10.04.07

An Open Letter to Wataniya’s Customer Service Manager

Posted in Business, Kuwait at 4:50 pm by Haider

Dear Customer Service Manager,

I recently cancelled my W-Net subscription due to the terrible customer service I received, and thought I should share with you my thoughts about Wataniya’s customer service, and what you will need to do about it so that you can stop losing your customers.

I was happily using my W-Net device for a few months, until I changed my laptop, and my device was no longer usable. I am not sure why I did not purchase another device at the time, or contact Wataniya to explain my problem. I admit that this is an error on my part. Also, it was wrong of me to stop paying for the service, seeing that I was still subscribed, but I did not see that it made sense to pay for a service that I wasn’t using. I admit that I did not make the right decisions. However, having put myself in my awkward position, I was hoping that Wataniya would a) attempt to understand my situation b) consider a solution that is beneficial to both parties, or c) explain the impossibility of (b), should such a situation exist.

Since I was under contract to subscribe to the service for one year, it would have been feasible for Wataniya to pardon me for not paying for the months in which I did not use the service, but expect me to extend my subscription for a few extra months so that I complete a full year of used service. This solution seemed impossible for your customer service staff member to understand, or even consider. And if you think the same way, then the root of the problem is deeper than I thought.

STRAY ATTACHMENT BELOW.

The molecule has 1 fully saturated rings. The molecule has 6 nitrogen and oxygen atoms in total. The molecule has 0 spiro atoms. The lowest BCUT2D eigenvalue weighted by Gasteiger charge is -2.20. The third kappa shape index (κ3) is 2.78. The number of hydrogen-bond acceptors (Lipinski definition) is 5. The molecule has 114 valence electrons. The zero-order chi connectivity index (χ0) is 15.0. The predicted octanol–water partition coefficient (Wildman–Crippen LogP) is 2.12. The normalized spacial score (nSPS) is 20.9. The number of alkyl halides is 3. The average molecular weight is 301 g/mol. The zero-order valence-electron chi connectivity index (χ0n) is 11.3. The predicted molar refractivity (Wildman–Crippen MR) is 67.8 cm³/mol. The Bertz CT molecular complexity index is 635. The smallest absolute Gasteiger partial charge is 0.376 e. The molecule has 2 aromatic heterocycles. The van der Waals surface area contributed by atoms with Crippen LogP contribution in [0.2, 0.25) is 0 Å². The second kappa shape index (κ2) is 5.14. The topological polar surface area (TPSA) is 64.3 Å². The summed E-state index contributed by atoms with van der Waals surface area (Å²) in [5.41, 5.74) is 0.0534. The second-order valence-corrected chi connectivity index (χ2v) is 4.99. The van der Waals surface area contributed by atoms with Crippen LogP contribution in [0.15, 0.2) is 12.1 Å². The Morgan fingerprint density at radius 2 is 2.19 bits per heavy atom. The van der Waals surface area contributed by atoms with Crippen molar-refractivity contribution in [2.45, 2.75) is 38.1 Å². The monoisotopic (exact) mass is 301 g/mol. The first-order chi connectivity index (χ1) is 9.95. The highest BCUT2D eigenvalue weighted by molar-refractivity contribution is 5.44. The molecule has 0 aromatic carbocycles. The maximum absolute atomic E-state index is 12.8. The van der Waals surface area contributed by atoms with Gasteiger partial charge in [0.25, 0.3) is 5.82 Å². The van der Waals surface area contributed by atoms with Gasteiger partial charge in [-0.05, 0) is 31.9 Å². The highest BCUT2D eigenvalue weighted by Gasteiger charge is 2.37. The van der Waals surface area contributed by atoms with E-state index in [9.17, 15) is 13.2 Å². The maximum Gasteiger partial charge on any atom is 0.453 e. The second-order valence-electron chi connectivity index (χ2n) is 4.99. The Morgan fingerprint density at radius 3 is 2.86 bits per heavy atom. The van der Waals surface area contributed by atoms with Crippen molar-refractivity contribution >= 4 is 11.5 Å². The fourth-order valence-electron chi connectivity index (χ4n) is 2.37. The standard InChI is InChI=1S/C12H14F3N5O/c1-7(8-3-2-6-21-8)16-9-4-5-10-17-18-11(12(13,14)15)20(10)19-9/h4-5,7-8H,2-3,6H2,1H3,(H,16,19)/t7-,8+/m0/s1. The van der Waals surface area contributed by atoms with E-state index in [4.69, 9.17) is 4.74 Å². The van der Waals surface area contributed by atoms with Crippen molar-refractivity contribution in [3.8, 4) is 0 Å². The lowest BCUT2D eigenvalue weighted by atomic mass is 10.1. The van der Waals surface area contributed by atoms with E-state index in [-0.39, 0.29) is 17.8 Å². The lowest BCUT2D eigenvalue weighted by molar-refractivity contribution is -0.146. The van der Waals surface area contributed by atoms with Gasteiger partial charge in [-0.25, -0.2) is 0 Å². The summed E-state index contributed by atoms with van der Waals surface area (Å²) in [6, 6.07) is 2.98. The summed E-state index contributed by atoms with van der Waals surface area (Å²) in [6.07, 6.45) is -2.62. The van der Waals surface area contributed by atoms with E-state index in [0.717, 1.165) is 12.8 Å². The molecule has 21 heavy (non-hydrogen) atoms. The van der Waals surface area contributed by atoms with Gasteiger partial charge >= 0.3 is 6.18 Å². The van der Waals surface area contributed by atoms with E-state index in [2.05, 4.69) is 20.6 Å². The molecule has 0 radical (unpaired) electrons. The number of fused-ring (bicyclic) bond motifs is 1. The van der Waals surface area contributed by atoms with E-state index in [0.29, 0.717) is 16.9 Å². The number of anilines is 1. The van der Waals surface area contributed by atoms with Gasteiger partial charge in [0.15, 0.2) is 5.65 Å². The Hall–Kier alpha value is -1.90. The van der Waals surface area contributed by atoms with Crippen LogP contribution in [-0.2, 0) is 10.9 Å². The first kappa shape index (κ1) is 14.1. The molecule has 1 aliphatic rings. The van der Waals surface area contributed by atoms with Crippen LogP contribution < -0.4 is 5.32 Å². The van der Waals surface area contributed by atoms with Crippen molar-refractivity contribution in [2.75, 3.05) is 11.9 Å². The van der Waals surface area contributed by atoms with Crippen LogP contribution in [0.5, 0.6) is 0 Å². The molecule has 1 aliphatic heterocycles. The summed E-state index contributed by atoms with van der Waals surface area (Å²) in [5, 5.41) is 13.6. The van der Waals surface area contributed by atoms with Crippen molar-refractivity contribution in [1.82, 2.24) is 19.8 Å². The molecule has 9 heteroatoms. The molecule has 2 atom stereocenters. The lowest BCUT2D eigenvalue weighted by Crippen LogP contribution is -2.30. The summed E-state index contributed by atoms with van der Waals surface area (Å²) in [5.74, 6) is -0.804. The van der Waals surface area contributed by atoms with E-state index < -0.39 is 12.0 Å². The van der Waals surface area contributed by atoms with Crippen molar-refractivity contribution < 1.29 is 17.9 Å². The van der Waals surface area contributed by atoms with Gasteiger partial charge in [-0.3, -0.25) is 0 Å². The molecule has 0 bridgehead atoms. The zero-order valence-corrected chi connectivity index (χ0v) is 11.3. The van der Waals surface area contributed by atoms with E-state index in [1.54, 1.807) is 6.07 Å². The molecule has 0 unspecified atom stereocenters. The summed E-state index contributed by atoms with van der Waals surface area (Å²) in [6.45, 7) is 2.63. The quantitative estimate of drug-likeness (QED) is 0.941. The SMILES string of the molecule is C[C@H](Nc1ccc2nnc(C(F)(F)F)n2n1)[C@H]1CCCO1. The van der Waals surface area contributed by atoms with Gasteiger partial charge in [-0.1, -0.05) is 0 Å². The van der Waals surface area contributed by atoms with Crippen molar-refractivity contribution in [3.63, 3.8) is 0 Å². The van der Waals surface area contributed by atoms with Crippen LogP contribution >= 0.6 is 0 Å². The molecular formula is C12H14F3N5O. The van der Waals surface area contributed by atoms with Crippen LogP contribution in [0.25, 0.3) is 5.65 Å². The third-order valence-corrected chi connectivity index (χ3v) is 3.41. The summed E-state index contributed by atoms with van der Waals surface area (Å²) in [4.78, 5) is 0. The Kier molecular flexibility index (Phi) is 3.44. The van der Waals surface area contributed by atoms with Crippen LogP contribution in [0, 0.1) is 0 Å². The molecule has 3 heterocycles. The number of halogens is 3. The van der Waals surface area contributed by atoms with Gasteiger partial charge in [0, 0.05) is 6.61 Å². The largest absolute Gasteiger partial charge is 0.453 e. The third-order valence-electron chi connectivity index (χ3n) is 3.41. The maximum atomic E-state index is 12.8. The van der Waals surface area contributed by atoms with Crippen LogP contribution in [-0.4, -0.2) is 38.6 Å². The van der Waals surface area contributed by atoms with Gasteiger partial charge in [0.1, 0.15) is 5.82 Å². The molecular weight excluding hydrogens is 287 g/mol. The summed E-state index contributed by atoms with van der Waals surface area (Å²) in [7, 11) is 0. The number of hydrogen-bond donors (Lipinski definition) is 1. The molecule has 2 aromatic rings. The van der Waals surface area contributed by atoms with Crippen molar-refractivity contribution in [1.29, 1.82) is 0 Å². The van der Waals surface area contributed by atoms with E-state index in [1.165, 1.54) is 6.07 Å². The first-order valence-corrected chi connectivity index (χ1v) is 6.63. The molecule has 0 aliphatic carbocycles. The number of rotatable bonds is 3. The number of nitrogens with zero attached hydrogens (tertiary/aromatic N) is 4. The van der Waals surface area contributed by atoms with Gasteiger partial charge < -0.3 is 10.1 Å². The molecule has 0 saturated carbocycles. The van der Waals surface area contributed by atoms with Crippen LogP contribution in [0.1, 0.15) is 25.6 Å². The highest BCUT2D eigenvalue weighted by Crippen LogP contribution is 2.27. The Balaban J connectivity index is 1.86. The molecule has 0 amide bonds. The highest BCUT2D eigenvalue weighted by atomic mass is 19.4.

But rather than apologising for the fact that Wataniya could not make such an arrangement (which I don’t see why they cannot), or even try to explain to me why it was not possible, or even check with her superior if it was possible, the customer service employee demanded that I pay the amount I had to pay, and in full. When I tried to explain my situation, she replied (with the now funny response): “It’s not the company’s fault.”